Thursday, December 8, 2001
County may trim project
By SUE WATSON
Hard economic times are causing the Marshall County Board of Supervisors to rethink the overhaul of the courthouse air and heating system.
Money to pay for part of the cost to redesign the system and ditch the old boiler heating system is available, but supervisors are concerned about obligating the taxpayer for another $190,000 in matching funds.
An energy audit was performed using Congress’s economic stimulus dollars and half the cost of the project or more would come from the American Recovery and Reinvestment Act (ARRA) monies.
The total estimated cost to replace the air and heating system with a modern one was estimated to cost north of $400,000. Bids for the work were in that range and supervisors looked at doing part of the work now but not the whole project.
Basically, the project could be done in stages where the first floor rooms and courtroom would have individual units but the big units that handle heat and air in the second floor courtroom would not be replaced. That could cost about $361,000, said Larry Hall, county administrator. If the big units were replaced, the price jumps to $370,000, he said. And if the judges’ chambers and the jury room were included – that is new service is provided to all rooms on the first two floors – the cost estimate is about $392,000, he said.
Financing of the county’s share could be done over a 15-year period, but by then the system would probably need more work. The old boiler was replaced 15 years ago and supervisors learned that these systems tend to wear out in 15 years or so.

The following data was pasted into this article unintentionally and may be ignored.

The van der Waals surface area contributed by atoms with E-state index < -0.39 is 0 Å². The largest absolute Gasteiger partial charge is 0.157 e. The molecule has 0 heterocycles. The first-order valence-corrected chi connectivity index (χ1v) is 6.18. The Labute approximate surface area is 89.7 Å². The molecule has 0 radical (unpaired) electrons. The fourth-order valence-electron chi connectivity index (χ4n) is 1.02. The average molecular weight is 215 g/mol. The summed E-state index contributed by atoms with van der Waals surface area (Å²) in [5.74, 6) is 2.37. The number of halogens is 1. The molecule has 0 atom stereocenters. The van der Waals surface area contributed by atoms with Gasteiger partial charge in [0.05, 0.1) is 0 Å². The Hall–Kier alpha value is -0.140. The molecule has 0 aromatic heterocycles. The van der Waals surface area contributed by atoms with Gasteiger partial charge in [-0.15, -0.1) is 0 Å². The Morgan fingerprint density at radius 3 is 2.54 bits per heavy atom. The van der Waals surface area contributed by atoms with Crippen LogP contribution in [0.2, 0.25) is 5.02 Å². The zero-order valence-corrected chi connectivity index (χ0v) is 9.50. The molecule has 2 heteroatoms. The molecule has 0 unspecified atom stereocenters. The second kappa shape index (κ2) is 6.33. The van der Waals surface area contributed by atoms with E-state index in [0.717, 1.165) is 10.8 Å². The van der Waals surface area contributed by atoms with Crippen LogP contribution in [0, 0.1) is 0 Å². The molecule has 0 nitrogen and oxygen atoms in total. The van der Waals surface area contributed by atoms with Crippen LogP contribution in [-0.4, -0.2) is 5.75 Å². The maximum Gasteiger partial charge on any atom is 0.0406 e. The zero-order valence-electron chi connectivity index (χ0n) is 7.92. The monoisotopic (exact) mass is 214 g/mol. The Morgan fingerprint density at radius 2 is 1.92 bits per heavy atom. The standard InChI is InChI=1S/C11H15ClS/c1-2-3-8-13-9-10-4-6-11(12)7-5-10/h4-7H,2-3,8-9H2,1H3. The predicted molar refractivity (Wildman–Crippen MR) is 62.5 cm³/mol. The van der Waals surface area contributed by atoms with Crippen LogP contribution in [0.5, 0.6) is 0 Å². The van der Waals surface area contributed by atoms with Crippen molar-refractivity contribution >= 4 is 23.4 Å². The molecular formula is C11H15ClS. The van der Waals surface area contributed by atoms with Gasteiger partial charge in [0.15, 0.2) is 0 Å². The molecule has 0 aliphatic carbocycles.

Hall said a decision has to be made quickly because the monies won’t be available for much longer.
Supervisor Ronnie Joe Bennett expressed concern about adding more debt on top of the recent decision to purchase the Piggly Wiggly property. He said he wouldn’t pile up that much debt in his personal finances and he was not comfortable loading up too much debt on the taxpayer.
Hall said the project would cost about $16,000 in debt service for 15 years to do the project.
Following discussions, supervisor Eddie Dixon motioned to proceed with the project and look for financing immediately.
During the meeting, the board also took up whether those who serve on the Solid Waste Board of Directors should be paid $50 per meeting. The board currently meets about four times a year and has about nine board members.
Members of the board had requested the county pay $50 a meeting and make it retroactive for one year.
Outgoing supervisor Willie Flemon said he thinks board members should be paid because many of them have to travel a good distance to attend the meetings.
There is money in the budget to pay attorney fees that has not been spent, Hall said.
Dixon and supervisor Keith Taylor, a member of the solid waste board, expressed interest in paying board members, but Taylor said he didn’t want pay and he didn’t think elected officials serving on the board should be paid since they already are being paid for public service. That would leave just a few who are not elected officials to be paid, they said.
Bennett asked if members of the zoning board are paid. Zoning director Conway Moore said they are paid $100 a meeting if they attend.
“It ought to be a privilege to serve,” he said. “You return to the county.”
With that discussion ended, Dixon motioned to pay the solid waste board members for service, but not retroactively. The motion was seconded by Flemon and passed 4-1 with Bennett voting against the measure.
Members of the Solid Waste Authority include Potts Camp, Byhalia, Holly Springs and Marshall County.
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